We had initially intended it to be a side show in a small room somewhere in the late hours for people who wanted something to get down to when the main acts were over. Thank God we rehearsed because he booked us the main slot for the first night of the festival in a f##king huge indoor Olympic swimming pool that had had the water drained from it. It scared the hell out of us when we saw it. But we couldn't say 'Oh is it too late to mention that we have done this once and its kind of an experiment and well when I said we had done it a few times I was sort of over exaggerating???'

Way to put yourself in the deep end literally, and that really was sink or swim because there was around 1100 people partying in that swimming pool and they wanted a good time. To screw it up would have been a total disaster but we were terrified because we didn't know how it would go with a big system: would there be problems with the machines, would they all work, would it sound any good? The show turned out to be a lot fun and I think after that we had a lot more confidence working with different technologys and sounds.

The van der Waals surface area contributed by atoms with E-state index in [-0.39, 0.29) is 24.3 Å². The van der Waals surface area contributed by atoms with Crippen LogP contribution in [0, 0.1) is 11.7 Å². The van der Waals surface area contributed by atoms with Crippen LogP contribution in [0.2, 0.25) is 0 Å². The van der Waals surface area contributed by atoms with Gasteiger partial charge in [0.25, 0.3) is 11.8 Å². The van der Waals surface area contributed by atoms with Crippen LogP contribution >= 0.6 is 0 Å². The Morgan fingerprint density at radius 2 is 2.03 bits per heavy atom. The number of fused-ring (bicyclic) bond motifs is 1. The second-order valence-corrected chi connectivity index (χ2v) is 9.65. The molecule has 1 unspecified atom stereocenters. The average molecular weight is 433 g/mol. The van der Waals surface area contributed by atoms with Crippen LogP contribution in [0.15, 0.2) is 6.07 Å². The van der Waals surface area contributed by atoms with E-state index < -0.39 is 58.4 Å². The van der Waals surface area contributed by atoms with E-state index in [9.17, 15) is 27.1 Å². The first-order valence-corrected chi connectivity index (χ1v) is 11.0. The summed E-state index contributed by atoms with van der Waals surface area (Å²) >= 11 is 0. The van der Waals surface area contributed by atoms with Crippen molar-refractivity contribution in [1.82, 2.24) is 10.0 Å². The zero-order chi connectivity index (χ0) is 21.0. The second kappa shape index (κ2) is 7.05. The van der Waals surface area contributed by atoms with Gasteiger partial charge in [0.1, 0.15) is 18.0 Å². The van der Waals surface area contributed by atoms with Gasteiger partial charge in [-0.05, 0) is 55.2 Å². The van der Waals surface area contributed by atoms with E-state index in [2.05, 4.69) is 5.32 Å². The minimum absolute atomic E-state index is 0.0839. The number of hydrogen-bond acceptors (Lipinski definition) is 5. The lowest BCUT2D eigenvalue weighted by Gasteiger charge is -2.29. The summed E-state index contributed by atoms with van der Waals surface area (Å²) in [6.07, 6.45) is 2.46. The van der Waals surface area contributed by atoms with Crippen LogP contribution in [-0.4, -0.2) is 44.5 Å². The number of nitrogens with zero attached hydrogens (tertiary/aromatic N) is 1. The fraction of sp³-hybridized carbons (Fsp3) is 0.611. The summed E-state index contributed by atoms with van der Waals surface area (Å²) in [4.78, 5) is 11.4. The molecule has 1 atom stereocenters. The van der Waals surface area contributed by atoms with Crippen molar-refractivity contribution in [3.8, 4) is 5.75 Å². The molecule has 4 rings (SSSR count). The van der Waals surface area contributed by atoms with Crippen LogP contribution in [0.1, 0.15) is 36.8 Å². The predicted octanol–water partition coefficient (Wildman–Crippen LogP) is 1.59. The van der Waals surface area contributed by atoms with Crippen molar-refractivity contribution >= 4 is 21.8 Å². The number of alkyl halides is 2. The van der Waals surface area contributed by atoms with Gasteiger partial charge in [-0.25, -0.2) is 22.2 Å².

So to get back to the initial question, writing Total Recall evolved from us experimenting with electronic music and blending this with what we had being doing as a three piece rock 'n roll band. When our drummer decided that his heart was not really into the music anymore instead of trying to replace him it became apparent that maybe we could maintain the live and improvised feeling of the current Thought Creature but at the same time add new layers of sound and groove that had not been there before.

When it came to recording we took this idea and tried to put down the initial songs in a very 'live' approach. We used a tape machine and basically just played takes until we were happy we had something. We would then add percussion, vocals and a lot of treatments but we wanted to avoid masses of overdubs as we had been working on the album 'Ocean Dream' and that was so heavily layered and took such a huge amount of patience that it was almost reactionary to try a different, less intensive process. We also wanted to avoid the inorganic feel that can be found in some electronica.

Your last release was Teleport Palace. How did you want Totall Recall to be similar or different to that album?